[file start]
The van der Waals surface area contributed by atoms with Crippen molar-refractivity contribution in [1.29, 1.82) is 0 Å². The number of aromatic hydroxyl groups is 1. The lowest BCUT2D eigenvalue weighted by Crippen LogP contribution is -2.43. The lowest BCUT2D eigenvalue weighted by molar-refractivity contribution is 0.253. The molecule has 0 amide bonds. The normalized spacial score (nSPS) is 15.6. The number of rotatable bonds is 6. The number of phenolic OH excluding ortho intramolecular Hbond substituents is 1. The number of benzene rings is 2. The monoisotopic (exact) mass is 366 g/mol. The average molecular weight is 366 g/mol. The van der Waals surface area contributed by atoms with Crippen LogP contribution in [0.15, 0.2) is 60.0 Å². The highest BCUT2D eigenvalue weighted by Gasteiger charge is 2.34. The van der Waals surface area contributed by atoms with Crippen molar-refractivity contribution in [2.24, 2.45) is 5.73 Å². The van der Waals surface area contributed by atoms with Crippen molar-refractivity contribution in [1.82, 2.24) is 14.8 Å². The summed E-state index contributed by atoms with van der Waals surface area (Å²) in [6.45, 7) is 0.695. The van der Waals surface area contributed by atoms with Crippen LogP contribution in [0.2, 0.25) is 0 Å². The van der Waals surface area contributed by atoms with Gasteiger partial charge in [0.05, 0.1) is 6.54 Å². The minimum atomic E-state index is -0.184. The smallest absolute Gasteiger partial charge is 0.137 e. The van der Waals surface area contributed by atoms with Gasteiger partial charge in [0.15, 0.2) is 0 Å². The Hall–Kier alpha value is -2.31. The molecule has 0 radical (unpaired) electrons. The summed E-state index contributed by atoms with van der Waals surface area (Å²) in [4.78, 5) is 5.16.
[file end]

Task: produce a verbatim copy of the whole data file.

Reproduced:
The van der Waals surface area contributed by atoms with Crippen molar-refractivity contribution in [1.29, 1.82) is 0 Å². The number of aromatic hydroxyl groups is 1. The lowest BCUT2D eigenvalue weighted by Crippen LogP contribution is -2.43. The lowest BCUT2D eigenvalue weighted by molar-refractivity contribution is 0.253. The molecule has 0 amide bonds. The normalized spacial score (nSPS) is 15.6. The number of rotatable bonds is 6. The number of phenolic OH excluding ortho intramolecular Hbond substituents is 1. The number of benzene rings is 2. The monoisotopic (exact) mass is 366 g/mol. The average molecular weight is 366 g/mol. The van der Waals surface area contributed by atoms with Crippen LogP contribution in [0.15, 0.2) is 60.0 Å². The highest BCUT2D eigenvalue weighted by Gasteiger charge is 2.34. The van der Waals surface area contributed by atoms with Crippen molar-refractivity contribution in [2.24, 2.45) is 5.73 Å². The van der Waals surface area contributed by atoms with Crippen molar-refractivity contribution in [1.82, 2.24) is 14.8 Å². The summed E-state index contributed by atoms with van der Waals surface area (Å²) in [6.45, 7) is 0.695. The van der Waals surface area contributed by atoms with Crippen LogP contribution in [0.2, 0.25) is 0 Å². The van der Waals surface area contributed by atoms with Gasteiger partial charge in [0.05, 0.1) is 6.54 Å². The minimum atomic E-state index is -0.184. The smallest absolute Gasteiger partial charge is 0.137 e. The van der Waals surface area contributed by atoms with Gasteiger partial charge in [0.15, 0.2) is 0 Å². The Hall–Kier alpha value is -2.31. The molecule has 0 radical (unpaired) electrons. The summed E-state index contributed by atoms with van der Waals surface area (Å²) in [4.78, 5) is 5.16.